A tuple does not have to be homogenous and the compiler didn't try to apply magic type unification across the elements1. Take
(1, "hello") as an example of such a a heterogenous tuple (
This means that
x is typed as
it.foreach( (x: Int) => println(x) ), with the original tuple, to get a better error message indicating that the iterator is not unified over the types of the tuple elements (it is an
Iterators[Any]). The error reported should be similar to:
error: type mismatch;
found : (Int) => Unit
required: (Any) => ?
(1, 2).productIterator.foreach( (x: Int) => println(x) )
In this particular case
isInstanceOf[Int] can be used to refine the type - from the
Any that the type-system gave us - because we know, from manual code inspection, that it will "be safe" with the given tuple.
Here is another look at the iterators/types involved:
(1, 2) // -> Tuple2[Int,Int]
.productIterator // -> Iterator[Any]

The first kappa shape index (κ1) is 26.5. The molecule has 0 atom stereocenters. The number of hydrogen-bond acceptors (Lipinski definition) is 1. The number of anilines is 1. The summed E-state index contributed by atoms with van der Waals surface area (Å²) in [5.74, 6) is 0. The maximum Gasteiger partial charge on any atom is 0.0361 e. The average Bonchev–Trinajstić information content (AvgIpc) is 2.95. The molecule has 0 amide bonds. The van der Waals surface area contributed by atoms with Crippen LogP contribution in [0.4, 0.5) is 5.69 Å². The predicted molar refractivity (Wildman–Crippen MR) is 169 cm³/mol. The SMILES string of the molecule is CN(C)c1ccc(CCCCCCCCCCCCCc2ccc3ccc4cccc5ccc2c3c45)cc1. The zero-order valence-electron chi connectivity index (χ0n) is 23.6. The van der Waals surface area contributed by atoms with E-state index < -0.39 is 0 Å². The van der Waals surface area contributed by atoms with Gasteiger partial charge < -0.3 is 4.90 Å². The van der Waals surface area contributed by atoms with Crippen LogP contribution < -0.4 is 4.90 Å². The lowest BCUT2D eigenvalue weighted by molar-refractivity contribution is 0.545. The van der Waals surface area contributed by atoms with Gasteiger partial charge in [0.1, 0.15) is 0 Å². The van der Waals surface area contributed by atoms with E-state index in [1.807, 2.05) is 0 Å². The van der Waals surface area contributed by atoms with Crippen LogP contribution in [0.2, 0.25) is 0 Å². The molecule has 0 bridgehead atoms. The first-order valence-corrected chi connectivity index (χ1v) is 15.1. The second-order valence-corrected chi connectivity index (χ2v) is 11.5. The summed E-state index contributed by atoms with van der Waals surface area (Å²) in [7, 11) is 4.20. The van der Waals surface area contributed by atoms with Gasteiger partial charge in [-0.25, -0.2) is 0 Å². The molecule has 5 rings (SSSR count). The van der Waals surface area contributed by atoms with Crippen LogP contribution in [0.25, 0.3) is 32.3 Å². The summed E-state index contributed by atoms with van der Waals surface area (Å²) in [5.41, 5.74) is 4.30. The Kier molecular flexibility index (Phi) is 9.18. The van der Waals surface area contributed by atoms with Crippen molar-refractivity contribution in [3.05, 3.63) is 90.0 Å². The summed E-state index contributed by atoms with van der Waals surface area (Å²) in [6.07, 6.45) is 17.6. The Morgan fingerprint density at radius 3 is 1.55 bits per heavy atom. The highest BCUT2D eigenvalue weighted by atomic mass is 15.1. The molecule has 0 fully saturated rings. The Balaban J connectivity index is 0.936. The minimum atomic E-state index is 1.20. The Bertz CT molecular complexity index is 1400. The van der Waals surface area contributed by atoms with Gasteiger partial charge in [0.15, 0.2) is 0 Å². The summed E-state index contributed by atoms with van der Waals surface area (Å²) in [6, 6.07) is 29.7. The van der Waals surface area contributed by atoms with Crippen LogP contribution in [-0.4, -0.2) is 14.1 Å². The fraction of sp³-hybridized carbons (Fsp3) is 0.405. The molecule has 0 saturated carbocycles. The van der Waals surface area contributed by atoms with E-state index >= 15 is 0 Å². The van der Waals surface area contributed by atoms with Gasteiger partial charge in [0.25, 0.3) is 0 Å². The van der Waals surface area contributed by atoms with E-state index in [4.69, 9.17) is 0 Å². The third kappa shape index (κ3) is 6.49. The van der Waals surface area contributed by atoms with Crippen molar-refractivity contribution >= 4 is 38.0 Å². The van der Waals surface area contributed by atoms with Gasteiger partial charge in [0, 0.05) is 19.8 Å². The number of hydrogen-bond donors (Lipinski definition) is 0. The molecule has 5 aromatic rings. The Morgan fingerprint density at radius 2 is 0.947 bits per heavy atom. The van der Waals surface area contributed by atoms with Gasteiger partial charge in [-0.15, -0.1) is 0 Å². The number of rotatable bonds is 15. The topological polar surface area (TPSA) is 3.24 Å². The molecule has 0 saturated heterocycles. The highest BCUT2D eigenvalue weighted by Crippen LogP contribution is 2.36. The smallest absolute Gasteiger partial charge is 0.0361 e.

.map(_.asInstanceOf[Int]) // -> Iterator[Int]
.foreach(x => println(x+1))
While I would recommend treating tuples as finite sets of homogenous elements and not a sequence, the same rules can be used as when dealing with any
Iterator[Any] such as using pattern matching (e.g.
match) that discriminates by the actual object type. (In this case the code is using an implicit PartialFunction.)
case s: String => println("string: " + s)
case i: Int => println("int: " + i)
1 While it might be possible to make the compiler unify the types in this scenario, it sounds like a special case that requires extra work for minimal gain. Normally sequences like lists - not tuples - are used for homogenous elements and the compiler/type-system correctly gives us a good refinement for something like
List(1,2) (which is typed as
List[Int] as expected).